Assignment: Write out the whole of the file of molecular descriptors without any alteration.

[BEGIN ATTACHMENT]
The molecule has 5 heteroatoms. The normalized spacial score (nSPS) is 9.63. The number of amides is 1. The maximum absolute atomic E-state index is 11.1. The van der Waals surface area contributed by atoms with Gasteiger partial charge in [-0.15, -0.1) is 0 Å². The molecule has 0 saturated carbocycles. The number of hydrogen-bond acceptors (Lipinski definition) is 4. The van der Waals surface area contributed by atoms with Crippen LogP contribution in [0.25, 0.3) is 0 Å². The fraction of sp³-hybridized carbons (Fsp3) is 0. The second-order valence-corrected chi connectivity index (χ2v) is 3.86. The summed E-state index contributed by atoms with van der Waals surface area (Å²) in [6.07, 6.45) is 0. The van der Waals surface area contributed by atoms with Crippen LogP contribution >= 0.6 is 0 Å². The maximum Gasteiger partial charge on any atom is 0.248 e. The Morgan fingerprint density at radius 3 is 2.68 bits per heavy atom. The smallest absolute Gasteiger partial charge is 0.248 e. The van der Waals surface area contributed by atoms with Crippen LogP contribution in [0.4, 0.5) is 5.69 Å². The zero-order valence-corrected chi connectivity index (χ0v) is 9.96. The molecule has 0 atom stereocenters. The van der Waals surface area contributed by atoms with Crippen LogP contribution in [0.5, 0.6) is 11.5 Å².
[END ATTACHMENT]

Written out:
The molecule has 5 heteroatoms. The normalized spacial score (nSPS) is 9.63. The number of amides is 1. The maximum absolute atomic E-state index is 11.1. The van der Waals surface area contributed by atoms with Gasteiger partial charge in [-0.15, -0.1) is 0 Å². The molecule has 0 saturated carbocycles. The number of hydrogen-bond acceptors (Lipinski definition) is 4. The van der Waals surface area contributed by atoms with Crippen LogP contribution in [0.25, 0.3) is 0 Å². The fraction of sp³-hybridized carbons (Fsp3) is 0. The second-order valence-corrected chi connectivity index (χ2v) is 3.86. The summed E-state index contributed by atoms with van der Waals surface area (Å²) in [6.07, 6.45) is 0. The van der Waals surface area contributed by atoms with Crippen LogP contribution >= 0.6 is 0 Å². The maximum Gasteiger partial charge on any atom is 0.248 e. The Morgan fingerprint density at radius 3 is 2.68 bits per heavy atom. The smallest absolute Gasteiger partial charge is 0.248 e. The van der Waals surface area contributed by atoms with Crippen LogP contribution in [0.4, 0.5) is 5.69 Å². The zero-order valence-corrected chi connectivity index (χ0v) is 9.96. The molecule has 0 atom stereocenters. The van der Waals surface area contributed by atoms with Crippen LogP contribution in [0.5, 0.6) is 11.5 Å².